All About Extreme Couponing: Coupon Insert 101

by Marcy on November 5, 2008 · 0 comments

I have been clipping coupons for a long time, but it wasn’t until I quit my job to stay at home full time that I became really serious about it. Between the reduction in our income and rising grocery prices I knew that I had to do something to cut expenses. Food and household item expenditures seemed like a good place to start.

I had no idea just how much money could be saved using coupons until I found the world of money saving/couponing blogging. (Check out my blog roll in the right hand side bar of this site and you’ll find a few of my favorite “frugal” blogs.)

I have found the cost of my Sunday paper to be well worth the savings that I am able to get by combining my coupons with sales. What impresses me the most is that I haven’t so much changed what I am buying…I have just changed how I am buying it. For example, last week I bought big boxes of Kellogg’s cereal for $1! I was able to do this by using coupons, combining them with sales, and shopping around.

In an effort to share some information about what I have learned about couponing this year, I am going to write a series of posts titled “All About Couponing“. I am hoping that this will help those of you who are newer to couponing, or those of you who are thinking about trying it out, but aren’t sure where to start. This week I am going to focus on the coupon inserts that come in the Sunday newspaper.

Coupon Insert 101

If you get a Sunday newspaper, you know that each week you can find coupon insert booklets like the ones in the picture above. We usually see anywhere between 1 and 3 most weeks, with some weeks bringing 4 or more. In my experience thus far, January was the best month for coupon inserts (in quantity anyway).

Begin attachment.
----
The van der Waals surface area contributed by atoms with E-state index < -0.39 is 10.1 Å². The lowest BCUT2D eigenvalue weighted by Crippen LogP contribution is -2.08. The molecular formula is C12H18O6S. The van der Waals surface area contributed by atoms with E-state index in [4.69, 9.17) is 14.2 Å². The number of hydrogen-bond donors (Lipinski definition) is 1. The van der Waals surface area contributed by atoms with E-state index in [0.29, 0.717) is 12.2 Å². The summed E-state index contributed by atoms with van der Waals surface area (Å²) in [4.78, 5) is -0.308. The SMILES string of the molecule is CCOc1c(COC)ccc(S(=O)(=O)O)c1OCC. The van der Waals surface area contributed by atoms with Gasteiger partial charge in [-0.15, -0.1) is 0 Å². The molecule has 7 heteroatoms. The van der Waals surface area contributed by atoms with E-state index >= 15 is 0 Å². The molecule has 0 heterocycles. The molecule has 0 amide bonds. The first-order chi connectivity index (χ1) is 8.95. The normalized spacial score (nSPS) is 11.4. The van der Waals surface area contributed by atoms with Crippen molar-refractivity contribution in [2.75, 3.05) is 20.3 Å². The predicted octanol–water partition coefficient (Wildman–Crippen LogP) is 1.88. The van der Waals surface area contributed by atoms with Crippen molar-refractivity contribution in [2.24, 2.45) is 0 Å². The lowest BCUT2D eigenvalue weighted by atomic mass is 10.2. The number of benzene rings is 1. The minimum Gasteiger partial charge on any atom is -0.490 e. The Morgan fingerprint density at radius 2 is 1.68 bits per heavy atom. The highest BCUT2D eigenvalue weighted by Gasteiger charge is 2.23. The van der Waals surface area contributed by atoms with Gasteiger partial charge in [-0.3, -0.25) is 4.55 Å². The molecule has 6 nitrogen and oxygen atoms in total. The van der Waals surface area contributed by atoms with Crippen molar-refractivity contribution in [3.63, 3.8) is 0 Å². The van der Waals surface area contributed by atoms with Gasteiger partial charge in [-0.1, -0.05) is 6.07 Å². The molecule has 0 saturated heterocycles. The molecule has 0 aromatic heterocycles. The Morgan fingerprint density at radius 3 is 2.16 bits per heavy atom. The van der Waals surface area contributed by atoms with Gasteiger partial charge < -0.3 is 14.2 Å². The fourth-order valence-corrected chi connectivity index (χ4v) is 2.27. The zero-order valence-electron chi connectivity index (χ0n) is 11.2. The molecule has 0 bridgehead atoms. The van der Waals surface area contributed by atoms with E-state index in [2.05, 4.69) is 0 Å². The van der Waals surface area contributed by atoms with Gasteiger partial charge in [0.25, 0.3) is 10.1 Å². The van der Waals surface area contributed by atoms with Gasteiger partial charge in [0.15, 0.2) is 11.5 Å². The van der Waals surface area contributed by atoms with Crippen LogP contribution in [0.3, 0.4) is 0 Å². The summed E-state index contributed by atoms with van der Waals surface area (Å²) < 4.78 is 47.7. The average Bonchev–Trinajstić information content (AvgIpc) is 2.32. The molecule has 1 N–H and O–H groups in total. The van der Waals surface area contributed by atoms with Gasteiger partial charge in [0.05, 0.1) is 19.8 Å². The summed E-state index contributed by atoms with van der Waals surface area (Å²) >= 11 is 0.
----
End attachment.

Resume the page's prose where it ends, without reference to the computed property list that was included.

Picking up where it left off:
The inserts that I regularly find in my Sunday newspaper are:
* Smart Source
* Red Plum
* Proctor and Gamble
* General Mills
Occasionally Kellogg’s (and other companies) will release inserts as well.
You can find the name of your coupon inserts on the front page of the insert. For example, the three inserts in the picture above are Proctor and Gamble (P&G), Red Plum, and Smart Source.
No one method of coupon organizing works for everyone, but what I like to do is to clip only the coupons I am fairly certain I will use. I then file the rest of the (unclipped) coupon insert(s) in my coupon binder, just in case I decide to pull a coupon that I didn’t expect to use.
When I write my deals posts, I always reference a date along with the insert name when listing paper coupons (see examples here). I was recently trying to come up with a method of labeling my inserts so that I knew which date they were released when I discovered something….the coupon insert has the date printed on the binding! Take a look if you haven’t already…it is there along with the newspaper name that the insert was placed in. Now I have an easy way to keep my inserts in order when filing them in my binder.
Speaking of newspapers, it is important to note that not all coupon inserts are created equal. It seems that the larger the newspaper, the better the coupon inserts. While you can view a coupon insert preview online (here, for example), there is no way of knowing exactly which coupons will be in your paper until you have it in your hands.
You always have the option of buying coupons online or subscribing to a larger newspaper if you would like to take advantage of the more robust coupon inserts. And of course there is a growing number of printable coupon resources available online which help supplement the coupons that come in the newspaper. And that brings me to the next topic in my “All About Couponing” series…you guessed it…printable coupons. Stay tuned!
Do you have additional questions about coupon inserts that I didn’t answer here? Please feel free to post a comment. Do you have a tip about coupon inserts that I didn’t share? Please feel free to mention that as well!

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